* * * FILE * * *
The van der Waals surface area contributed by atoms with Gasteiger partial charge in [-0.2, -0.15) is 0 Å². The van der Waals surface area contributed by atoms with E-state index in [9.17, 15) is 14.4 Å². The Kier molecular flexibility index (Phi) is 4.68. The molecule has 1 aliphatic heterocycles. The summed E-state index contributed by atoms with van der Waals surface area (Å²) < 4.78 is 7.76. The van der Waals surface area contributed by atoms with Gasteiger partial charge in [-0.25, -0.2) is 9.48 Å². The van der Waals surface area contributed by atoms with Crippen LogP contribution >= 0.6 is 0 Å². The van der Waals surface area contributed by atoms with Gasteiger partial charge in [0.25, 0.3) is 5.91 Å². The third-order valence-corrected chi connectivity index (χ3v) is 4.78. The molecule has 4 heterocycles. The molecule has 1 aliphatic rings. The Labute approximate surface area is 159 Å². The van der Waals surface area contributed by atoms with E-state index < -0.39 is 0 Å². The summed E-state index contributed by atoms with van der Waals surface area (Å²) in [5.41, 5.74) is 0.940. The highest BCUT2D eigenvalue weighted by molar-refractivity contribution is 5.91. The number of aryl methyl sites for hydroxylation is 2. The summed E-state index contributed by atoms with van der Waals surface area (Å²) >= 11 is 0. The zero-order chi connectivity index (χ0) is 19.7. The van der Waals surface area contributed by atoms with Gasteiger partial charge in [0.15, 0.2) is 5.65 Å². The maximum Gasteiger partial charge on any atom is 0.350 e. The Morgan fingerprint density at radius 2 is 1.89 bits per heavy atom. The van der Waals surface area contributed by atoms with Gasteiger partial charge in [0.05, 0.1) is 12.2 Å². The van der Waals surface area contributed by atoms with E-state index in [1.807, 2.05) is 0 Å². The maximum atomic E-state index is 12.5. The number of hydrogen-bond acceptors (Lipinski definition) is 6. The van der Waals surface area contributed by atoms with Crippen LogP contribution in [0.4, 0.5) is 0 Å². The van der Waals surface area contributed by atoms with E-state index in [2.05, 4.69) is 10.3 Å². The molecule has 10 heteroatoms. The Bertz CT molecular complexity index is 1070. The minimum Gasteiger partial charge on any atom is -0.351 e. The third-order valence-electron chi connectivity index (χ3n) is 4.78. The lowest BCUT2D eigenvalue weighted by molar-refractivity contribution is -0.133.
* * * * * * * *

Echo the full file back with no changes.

The van der Waals surface area contributed by atoms with Gasteiger partial charge in [-0.2, -0.15) is 0 Å². The van der Waals surface area contributed by atoms with E-state index in [9.17, 15) is 14.4 Å². The Kier molecular flexibility index (Phi) is 4.68. The molecule has 1 aliphatic heterocycles. The summed E-state index contributed by atoms with van der Waals surface area (Å²) < 4.78 is 7.76. The van der Waals surface area contributed by atoms with Gasteiger partial charge in [-0.25, -0.2) is 9.48 Å². The van der Waals surface area contributed by atoms with Crippen LogP contribution >= 0.6 is 0 Å². The van der Waals surface area contributed by atoms with Gasteiger partial charge in [0.25, 0.3) is 5.91 Å². The third-order valence-corrected chi connectivity index (χ3v) is 4.78. The molecule has 4 heterocycles. The molecule has 1 aliphatic rings. The Labute approximate surface area is 159 Å². The van der Waals surface area contributed by atoms with E-state index < -0.39 is 0 Å². The summed E-state index contributed by atoms with van der Waals surface area (Å²) in [5.41, 5.74) is 0.940. The highest BCUT2D eigenvalue weighted by molar-refractivity contribution is 5.91. The number of aryl methyl sites for hydroxylation is 2. The summed E-state index contributed by atoms with van der Waals surface area (Å²) >= 11 is 0. The zero-order chi connectivity index (χ0) is 19.7. The van der Waals surface area contributed by atoms with Gasteiger partial charge in [0.15, 0.2) is 5.65 Å². The maximum Gasteiger partial charge on any atom is 0.350 e. The Morgan fingerprint density at radius 2 is 1.89 bits per heavy atom. The van der Waals surface area contributed by atoms with Gasteiger partial charge in [0.05, 0.1) is 12.2 Å². The van der Waals surface area contributed by atoms with E-state index in [1.807, 2.05) is 0 Å². The maximum atomic E-state index is 12.5. The number of hydrogen-bond acceptors (Lipinski definition) is 6. The van der Waals surface area contributed by atoms with Crippen LogP contribution in [0.4, 0.5) is 0 Å². The van der Waals surface area contributed by atoms with E-state index in [2.05, 4.69) is 10.3 Å². The molecule has 10 heteroatoms. The Bertz CT molecular complexity index is 1070. The minimum Gasteiger partial charge on any atom is -0.351 e. The third-order valence-electron chi connectivity index (χ3n) is 4.78. The lowest BCUT2D eigenvalue weighted by molar-refractivity contribution is -0.133.